BELIZE CITY–The Belize National Dance Company held two concerts at the Bliss Center for the Performing Arts over the weekend in celebration of its 24-year history. On Saturday night, Souls in Motion was performed on the stage by the dance company’s senior dancers, and then on Sunday evening, once more, the Bliss stage came alive with the same creatively conceived routine of Saturday’s show, but this time the dances were mostly performed by the dance company’s junior members in a matinee.
Souls in Motion is a high-performance, expertly choreographed presentation of 16 dance pieces embracing traditional ballet, ethnic cultural dances and modern contemporary dances. The children exploded on the stage in their colorful costumes, exciting the audience which was made up of many of their parents and relatives as well as dance aficionados.
Most of the dances performed by the children were of the modern contemporary type, while the senior members of the dance company concentrated their performances on the cultural pieces.
The show was almost flawless, except for a few technical glitches, during which, the dancers remained composed. Two dancers even got applauses from the audience for standing with their hands extended in the air, when the music stopped for a few minutes, just as they were coming onto the stage.
All of the pieces performed were done by multiple dancers, with the exception of “Freedom,” a solo performance by Denise Enriquez, a petite woman whose boundless energies and rhythm of movement were captivating and a definite treat.
Enriquez, however, is more than just a dancer with the Belize National Dance Company; she is the managing director and a choreographer as well. Souls in Motion featured three pieces that she choreographed.
They include “Samba” “Dance and Me” and “Love-struck”, which were performed by the company’s junior and intermediate dancers.
Enriquez told Amandala the show on Saturday night featured a mixture of dances.
“Last night we did a mixture which featured modern dances, which we are known for. We also did Mayan, Soca, dancehall; we did belly dance, Creole pieces, Garifuna and a carnival piece as well,” Enriquez explained.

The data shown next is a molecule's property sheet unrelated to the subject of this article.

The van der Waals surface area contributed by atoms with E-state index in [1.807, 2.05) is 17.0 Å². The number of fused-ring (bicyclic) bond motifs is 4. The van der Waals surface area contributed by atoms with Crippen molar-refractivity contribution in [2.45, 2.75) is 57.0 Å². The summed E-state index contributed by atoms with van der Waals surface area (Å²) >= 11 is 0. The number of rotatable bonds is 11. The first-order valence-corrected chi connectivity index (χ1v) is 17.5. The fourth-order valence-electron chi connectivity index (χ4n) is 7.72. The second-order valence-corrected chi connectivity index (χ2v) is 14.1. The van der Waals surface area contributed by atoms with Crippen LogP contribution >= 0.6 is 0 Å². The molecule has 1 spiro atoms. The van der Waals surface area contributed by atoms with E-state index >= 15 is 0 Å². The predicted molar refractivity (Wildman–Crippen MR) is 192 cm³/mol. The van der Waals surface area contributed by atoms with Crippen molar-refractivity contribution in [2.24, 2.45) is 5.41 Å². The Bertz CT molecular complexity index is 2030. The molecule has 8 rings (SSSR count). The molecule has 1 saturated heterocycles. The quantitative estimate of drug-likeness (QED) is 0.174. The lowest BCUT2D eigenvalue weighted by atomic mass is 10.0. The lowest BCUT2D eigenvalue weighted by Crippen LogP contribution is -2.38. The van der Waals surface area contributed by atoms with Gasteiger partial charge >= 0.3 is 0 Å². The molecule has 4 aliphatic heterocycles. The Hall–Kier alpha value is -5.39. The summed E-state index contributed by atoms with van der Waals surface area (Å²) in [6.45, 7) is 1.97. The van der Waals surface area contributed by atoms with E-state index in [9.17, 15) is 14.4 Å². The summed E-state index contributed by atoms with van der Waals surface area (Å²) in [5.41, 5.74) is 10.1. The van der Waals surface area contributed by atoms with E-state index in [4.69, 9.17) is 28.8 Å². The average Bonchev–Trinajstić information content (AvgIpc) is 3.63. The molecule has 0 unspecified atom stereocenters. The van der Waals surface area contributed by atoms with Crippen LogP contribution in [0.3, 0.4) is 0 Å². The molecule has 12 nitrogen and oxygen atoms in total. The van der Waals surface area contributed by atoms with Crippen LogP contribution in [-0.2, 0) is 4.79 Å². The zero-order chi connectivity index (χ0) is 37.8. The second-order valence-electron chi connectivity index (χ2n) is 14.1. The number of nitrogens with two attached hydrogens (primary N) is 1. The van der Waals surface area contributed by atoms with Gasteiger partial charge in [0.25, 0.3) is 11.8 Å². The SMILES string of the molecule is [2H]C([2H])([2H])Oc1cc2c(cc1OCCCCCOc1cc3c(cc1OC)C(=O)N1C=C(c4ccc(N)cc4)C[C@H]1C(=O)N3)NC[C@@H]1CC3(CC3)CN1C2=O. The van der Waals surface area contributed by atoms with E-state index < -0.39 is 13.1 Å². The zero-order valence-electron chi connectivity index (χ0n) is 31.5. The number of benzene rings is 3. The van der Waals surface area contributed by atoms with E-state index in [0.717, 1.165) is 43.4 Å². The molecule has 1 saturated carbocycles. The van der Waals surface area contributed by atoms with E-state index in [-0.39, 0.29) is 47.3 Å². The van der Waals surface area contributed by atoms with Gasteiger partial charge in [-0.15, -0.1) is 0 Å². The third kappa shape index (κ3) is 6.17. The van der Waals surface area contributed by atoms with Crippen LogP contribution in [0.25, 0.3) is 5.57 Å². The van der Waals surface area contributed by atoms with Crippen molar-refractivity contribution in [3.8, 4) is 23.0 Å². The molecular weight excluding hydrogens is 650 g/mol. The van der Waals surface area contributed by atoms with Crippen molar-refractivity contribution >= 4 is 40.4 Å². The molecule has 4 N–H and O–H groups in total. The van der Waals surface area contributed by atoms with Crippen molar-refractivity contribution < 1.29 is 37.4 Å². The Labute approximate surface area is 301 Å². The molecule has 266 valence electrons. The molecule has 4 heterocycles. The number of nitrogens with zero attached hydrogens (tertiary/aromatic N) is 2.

Enriquez said it takes a lot of practice to put together a show like Souls in Motion.
“My class meets five times a week. The smaller children meet two times a week. We always give ourselves between three to six months to prepare for this, which is our anniversary show,” Enriquez disclosed, “and those practices are in between recitals, because we also do a pre-Easter show.”
“We do recruiting in January and right now we, the dance company, have about 75 members, but if you count in all those who are on leave or are away, it could go well over 100, “ Enriquez said.
Rosita Baltazar, who has been with the dance company for over thirty years, before it became the Belize National Dance Company, is the dance instructor for the junior dance company.
Baltazar, who is also a choreographer, instructs the children in modern dances. The ages of the children in the dance company range from 3 years old to 10 years.
“There is an older group which is the intermediate group and then there are the seniors”, Baltazar said.
“The children are introduced to basic ballet, folk, and Belizean culture”, Baltazar explained.
Althea Sealy, the artistic director of the Belize National Dance Company, said that today’s show is “a show that we do annually.”
Sealy said that they came up with the name “Souls in Motion,”, “because when a dancer dances, the most important thing is for you to have the spirit of dance, and if you have the spirit, it comes from within.”
“We are actually a school of dance,” Sealy explained, noting, “Denise and Rosita are responsible for the center, and the three of us teach the whole dance company.”
Sealy said that their other show for the year, Friends of Dance, is a show that they invite everyone in Belize who has a dance group to attend. This show takes place in February, and after that, they resume their preparation of their anniversary show, which takes place between November and December annually.